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America Ranks the Most Toxic Social Media Apps

Social media allows people to share their lives online, but it also provides an outlet for negativity. Which platform did Americans rank the most toxic?

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We all know someone who’s quit Facebook, Instagram, or Snapchat—maybe that certain someone is you. There’s no doubt we’ve all contemplated it at one point. 

Whether social media is toxic or not has been an ongoing debate since the creation of Myspace in 2003. We know for a solid fact that the platforms have overwhelmed our lives to a somewhat unhealthy extent.

Some indulge in the media for entertainment, keeping up with friends and loved ones, or education, while others visit to pick a fight or “troll.” 

And let’s face it––specific social media channels like Twitter, YouTube, and Reddit are not for the faint of heart. But which is the most toxic?

From removing likes and dislikes to troll-like comments to seeking validation on social media, read on to discover America’s social media pet peeves. 


In March 2022, SimpleTexting surveyed 1,018 social media users across the United States from ages 18 to 75. We surveyed a representative sample across various demographics to analyze insights by gender and generation.

Our goal was to uncover which social media apps Americans deem most and least toxic due to cyberbullying, hate speech, misinformation, and more.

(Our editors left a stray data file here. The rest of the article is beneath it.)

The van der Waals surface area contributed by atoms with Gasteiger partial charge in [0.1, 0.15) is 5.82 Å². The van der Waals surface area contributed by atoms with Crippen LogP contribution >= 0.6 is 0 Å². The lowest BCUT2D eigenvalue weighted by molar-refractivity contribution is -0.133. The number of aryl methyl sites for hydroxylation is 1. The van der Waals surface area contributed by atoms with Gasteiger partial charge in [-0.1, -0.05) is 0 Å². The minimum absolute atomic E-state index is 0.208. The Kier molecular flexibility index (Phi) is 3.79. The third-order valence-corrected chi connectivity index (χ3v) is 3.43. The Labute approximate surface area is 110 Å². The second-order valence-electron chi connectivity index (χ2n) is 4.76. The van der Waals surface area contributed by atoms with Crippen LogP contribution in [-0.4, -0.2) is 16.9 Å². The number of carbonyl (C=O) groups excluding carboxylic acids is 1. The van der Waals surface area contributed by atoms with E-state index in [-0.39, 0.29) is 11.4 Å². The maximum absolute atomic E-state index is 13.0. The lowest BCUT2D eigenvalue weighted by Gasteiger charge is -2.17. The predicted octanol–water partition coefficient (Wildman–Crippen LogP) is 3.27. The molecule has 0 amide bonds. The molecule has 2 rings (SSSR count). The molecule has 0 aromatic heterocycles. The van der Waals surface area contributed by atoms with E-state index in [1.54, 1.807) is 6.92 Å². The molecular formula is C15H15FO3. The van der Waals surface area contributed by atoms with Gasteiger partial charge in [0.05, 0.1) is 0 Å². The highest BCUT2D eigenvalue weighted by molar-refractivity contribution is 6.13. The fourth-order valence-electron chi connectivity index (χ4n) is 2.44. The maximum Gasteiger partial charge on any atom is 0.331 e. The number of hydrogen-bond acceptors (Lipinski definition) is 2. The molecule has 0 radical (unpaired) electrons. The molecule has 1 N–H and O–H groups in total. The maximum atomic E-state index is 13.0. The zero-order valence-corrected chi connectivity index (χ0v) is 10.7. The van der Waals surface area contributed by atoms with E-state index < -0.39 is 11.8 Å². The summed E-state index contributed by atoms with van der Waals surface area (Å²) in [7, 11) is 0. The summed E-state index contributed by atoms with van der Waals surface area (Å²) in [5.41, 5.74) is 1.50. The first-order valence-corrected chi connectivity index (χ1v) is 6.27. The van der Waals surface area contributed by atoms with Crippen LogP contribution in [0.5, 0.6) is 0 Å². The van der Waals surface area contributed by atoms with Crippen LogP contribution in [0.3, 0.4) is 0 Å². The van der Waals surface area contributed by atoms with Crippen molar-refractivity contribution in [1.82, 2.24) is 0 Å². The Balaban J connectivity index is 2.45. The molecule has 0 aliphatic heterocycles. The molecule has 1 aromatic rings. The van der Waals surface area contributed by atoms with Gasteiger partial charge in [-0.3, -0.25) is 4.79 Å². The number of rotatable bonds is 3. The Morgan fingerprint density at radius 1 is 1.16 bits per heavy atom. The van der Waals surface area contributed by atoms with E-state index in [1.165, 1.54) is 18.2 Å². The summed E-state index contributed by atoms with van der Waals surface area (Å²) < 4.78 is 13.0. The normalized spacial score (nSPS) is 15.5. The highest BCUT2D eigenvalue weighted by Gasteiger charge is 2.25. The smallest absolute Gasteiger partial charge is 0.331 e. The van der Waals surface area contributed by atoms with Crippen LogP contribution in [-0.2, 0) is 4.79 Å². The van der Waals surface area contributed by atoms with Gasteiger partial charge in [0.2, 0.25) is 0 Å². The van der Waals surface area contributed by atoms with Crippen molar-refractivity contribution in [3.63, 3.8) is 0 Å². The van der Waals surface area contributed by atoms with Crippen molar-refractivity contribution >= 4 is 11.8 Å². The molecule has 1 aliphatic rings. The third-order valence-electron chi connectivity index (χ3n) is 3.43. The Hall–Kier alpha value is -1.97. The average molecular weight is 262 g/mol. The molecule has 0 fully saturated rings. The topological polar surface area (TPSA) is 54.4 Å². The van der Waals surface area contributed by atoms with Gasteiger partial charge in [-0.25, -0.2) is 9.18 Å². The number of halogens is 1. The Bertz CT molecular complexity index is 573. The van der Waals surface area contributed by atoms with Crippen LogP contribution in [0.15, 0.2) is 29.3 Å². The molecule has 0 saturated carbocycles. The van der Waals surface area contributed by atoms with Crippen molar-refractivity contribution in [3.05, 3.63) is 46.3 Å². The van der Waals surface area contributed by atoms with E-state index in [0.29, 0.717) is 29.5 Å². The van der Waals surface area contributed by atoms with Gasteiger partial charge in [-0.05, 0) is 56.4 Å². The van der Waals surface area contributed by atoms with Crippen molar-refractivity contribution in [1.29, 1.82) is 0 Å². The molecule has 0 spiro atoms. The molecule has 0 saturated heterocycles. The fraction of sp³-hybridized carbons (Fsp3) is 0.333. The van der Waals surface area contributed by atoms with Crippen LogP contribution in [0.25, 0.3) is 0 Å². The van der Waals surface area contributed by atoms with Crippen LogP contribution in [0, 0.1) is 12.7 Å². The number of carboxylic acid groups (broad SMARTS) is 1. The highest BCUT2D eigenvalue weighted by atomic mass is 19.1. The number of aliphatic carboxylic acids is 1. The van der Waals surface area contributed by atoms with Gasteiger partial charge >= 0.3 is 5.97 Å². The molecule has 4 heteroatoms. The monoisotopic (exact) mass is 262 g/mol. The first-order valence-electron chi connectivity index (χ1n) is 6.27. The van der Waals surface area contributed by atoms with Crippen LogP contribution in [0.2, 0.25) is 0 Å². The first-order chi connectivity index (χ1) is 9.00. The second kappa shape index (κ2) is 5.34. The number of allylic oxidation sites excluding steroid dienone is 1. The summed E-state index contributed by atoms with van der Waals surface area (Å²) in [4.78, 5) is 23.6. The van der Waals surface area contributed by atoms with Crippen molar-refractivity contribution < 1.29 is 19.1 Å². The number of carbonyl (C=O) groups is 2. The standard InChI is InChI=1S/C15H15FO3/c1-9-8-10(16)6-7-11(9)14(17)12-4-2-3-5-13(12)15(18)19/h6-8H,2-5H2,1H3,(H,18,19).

Social Media Platforms Ranked by Toxicity

First, we asked respondents to rate the toxicity of seven social media apps on a scale of 1 to 10 (where 1 indicates low toxicity and 10 indicates high toxicity).

Considering Twitter is the first place trolls run to share divisive memes or cancellation trends, we’re not surprised its average toxicity rating is the highest at 7.82.

It’s a space where users can speak their minds—as long as it’s within 280 characters.

Because of limited space, it’s easy for messages to get lost in translation, meaning troll-like commentary abounds! 

Reddit allows users to post anonymously with minimal consequences. Being anonymous on the internet brings out the worst in people, which explains why Reddit was voted the second most toxic app with an average toxicity rating of 7.63. 

Facebook, knocked in recent years for sowing discord and spreading misinformation, was voted the third most toxic app with an average rating of 7.63.

Social media platforms like TikTok, Instagram, and Snapchat ranked lower on the toxicity scale, and YouTube had the lowest toxicity rating of the bunch, averaging 5.38.

chart showing which social media apps have the most trolls

Trolls are like mythical beasts lurking on social media apps. They scour comment sections and newsfeeds, plaguing them with negativity.

Before today’s social media platforms existed, you could find trolls in forums or message boards. No matter the topic, you’ll be able to spot them.

Infested with these cyber creatures, Twitter was named the app with the most trolls by 38% of respondents. Facebook and Reddit switched places.

Although Reddit was ranked second in toxicity, Facebook has more trolls, according to survey respondents. TikTok, Youtube, Snapchat, and other social media platforms are not as troll-inhabited.